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New Research Shows Grandparents Have a Significant Impact on a Mom's Mental Health

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Grandparents’ Support Can Have a Big Impactpixelfit

You know the way your parents raised you affects how you raise your own kids, but you may not realize just how much influence your parents continue to have on your mental health throughout adulthood. In fact, new research shows that having healthy grandparents around can be a boon for mothers’ mental health — especially if their kids are young.

When researchers in Finland looked at longitudinal data from more than 488,000 moms of kids age 12 or younger, they found that mothers are less likely to experience depression if they have parents who are under age 70, employed and free of severe health issues. If moms live within 10km (6.2 miles) of their parents, they are also less likely to be depressed than if they live farther away, the research showed. Interestingly, if a mom is on the verge of separating from her partner, grandparental support seems to have a bigger impact on her mental health than if she has already separated and a much bigger impact than if she remains with her partner.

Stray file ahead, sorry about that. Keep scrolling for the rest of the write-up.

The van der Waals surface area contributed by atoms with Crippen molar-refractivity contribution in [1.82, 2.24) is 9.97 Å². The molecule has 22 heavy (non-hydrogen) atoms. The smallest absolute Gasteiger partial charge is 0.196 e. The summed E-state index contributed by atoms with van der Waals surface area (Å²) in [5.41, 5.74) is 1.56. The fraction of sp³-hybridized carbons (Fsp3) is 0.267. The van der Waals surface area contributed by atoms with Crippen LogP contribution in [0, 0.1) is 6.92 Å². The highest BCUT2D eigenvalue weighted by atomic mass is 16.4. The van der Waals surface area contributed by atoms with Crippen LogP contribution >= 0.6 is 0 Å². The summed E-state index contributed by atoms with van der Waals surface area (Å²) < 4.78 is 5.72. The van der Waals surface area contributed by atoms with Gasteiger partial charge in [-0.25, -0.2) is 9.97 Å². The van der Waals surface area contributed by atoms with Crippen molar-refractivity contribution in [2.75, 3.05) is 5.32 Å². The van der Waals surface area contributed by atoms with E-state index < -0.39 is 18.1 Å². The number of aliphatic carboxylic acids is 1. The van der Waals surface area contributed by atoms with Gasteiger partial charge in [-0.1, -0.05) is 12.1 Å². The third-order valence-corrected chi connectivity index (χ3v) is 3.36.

“Children today are increasingly likely to have living grandparents and many studies have investigated how grandparents’ characteristics affect their probability of providing support to adult children and grandchildren,” says Niina Metsä-Simola, DSocSci, a university lecturer at the University of Helsinki who worked on the study. “Yet no population-level studies had examined how grandparental characteristics are associated with maternal depression.”

How grandparents can help